Tuesday 21 January 2020

€22m rafting centre gets green light despite anger over 'crazy' cost

Artist’s impression of how the site for the €22m white water course at George’s Dock on the North Quays could look
Artist’s impression of how the site for the €22m white water course at George’s Dock on the North Quays could look

City councillors have given the green light to construct a new state-of-the-art €22m white water course in Dublin.

Representatives of Dublin City Council voted in favour last night on the proposed site at George's Dock on the North Quays, beside the IFSC. The motion passed by 37 votes to 19.

However, not everyone was in favour of the ambitious project.

Director of Inner City Helping Homeless, Anthony Flynn, described the proposal as "crazy" given the current housing crisis.

"When this was first proposed to us, the council had estimated that it would cost €12m," he said.

"Now it has risen to an astronomical €22m and who is to say that it won't increase further?

"The council also wants this to be built in 18 months but we can't even build houses that fast.

"I just find it unbelievable that DCC can splash out this much money on a facility when there are thousands of people without a home. They're completely out of touch with reality and it seems all these decisions are being forced down councillors' throats."

The €22m facility includes a simulated white water slalom course and flat pool that can be used for rafting, kayaking and canoeing.

It is intended to be a major tourist attraction, but will also be used as a water rescue training facility for Dublin Fire Brigade and visiting firefighters.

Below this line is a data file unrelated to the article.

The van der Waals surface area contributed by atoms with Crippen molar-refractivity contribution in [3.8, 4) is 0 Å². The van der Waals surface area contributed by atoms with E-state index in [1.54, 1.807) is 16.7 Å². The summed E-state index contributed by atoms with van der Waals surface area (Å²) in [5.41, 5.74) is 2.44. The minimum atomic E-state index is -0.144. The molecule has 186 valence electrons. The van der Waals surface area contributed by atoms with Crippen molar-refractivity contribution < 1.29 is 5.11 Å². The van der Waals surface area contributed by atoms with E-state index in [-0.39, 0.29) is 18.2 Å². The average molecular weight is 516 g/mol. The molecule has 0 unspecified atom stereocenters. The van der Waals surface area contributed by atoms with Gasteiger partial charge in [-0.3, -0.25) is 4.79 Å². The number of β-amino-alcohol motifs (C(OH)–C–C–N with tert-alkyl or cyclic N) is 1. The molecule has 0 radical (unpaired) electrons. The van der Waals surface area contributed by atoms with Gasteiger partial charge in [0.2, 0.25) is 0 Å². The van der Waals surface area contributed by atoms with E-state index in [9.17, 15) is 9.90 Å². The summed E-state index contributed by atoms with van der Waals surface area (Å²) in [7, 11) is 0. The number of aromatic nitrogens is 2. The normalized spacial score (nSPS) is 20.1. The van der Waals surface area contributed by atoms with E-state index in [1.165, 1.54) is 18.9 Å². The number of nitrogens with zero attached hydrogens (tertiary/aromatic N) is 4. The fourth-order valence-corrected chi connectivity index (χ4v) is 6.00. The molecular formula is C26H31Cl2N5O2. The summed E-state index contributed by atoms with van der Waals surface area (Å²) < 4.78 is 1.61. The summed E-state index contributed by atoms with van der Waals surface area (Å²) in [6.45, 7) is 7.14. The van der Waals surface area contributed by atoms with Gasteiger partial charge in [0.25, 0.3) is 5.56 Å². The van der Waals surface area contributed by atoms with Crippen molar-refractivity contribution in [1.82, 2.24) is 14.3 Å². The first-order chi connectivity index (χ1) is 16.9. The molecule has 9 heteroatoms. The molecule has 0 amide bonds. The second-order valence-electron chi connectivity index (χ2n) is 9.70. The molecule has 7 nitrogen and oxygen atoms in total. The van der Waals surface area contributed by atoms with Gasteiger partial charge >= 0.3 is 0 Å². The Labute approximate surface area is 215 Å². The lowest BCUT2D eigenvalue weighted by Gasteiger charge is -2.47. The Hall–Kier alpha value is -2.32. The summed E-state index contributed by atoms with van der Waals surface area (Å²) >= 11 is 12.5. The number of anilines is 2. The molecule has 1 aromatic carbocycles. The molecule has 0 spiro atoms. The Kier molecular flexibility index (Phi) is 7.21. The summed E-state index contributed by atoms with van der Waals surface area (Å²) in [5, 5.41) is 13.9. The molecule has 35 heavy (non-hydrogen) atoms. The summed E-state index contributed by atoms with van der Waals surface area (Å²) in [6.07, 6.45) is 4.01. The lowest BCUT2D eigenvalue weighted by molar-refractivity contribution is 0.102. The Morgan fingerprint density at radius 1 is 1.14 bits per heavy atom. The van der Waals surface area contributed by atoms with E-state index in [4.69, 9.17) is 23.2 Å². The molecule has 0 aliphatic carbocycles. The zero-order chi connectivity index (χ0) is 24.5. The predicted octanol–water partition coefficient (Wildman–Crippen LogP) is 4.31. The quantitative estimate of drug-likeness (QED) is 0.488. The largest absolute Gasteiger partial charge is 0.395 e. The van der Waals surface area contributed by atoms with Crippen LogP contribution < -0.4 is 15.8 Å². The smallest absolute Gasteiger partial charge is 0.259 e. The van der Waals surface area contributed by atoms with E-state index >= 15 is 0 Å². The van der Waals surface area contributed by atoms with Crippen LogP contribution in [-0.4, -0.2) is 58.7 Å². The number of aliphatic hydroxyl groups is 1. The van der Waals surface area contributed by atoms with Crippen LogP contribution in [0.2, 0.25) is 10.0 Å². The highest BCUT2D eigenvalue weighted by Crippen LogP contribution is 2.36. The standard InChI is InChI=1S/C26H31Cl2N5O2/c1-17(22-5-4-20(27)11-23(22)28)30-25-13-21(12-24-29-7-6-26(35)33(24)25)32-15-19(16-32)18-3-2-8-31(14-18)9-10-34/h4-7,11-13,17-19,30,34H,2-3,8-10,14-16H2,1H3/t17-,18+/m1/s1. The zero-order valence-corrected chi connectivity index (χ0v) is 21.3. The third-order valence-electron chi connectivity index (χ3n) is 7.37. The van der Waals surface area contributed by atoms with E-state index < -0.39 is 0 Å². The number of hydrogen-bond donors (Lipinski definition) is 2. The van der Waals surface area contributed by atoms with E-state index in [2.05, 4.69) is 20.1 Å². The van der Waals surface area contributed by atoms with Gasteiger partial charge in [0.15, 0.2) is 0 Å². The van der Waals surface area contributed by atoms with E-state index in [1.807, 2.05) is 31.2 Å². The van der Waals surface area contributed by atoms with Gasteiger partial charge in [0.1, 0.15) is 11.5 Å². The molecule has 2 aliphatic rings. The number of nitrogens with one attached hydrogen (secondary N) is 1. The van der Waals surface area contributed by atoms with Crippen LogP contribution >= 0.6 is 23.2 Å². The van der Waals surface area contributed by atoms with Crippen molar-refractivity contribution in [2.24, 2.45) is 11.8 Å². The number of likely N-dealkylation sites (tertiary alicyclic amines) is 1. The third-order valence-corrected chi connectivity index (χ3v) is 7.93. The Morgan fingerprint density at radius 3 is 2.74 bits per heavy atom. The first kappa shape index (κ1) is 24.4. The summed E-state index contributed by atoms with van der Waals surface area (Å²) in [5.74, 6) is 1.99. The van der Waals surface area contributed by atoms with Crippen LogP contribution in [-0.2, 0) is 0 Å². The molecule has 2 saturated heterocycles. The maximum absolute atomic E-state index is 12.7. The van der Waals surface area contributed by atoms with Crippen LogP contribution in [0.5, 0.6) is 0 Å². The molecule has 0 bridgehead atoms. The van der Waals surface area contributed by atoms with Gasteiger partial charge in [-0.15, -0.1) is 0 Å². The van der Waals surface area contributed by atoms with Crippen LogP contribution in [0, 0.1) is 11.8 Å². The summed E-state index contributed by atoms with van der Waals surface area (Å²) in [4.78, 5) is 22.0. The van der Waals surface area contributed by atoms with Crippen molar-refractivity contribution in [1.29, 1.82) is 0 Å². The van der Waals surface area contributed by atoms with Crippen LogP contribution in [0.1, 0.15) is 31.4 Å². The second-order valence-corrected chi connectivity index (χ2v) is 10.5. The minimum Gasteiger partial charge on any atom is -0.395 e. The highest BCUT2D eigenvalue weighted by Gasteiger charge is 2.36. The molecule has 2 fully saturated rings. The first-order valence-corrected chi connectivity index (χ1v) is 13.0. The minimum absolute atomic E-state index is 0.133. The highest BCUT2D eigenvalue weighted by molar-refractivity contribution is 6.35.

Other city councillors have given their support to the development with former lord mayor Christy Burke describing the current barren basin as an ugly site.

"It reminds you of a huge open grave that's just left there, so I welcome this with open arms," he said.

Councillor Hazel Chu believes a white water rafting facility could be an excellent amenity but described the massive cost increase as ludicrous.

"The sum has nearly doubled in the space of several weeks and the thought of it increasing another €10m or €20m is very concerning.


"However, DCC said it will source some of the money through different avenues and sources at no additional cost to them," she said.

Sports and community clubs, including Canoeing Ireland, said the new facility would be welcomed.

It would take about 18 months to build and take the now vacant space beside the Epic Emigration Museum.

The venue formerly housed a yearly Christmas market as well as the annual Oktoberfest which had taken place there for nine years before it was cancelled this year due to concerns over rising insurance costs.

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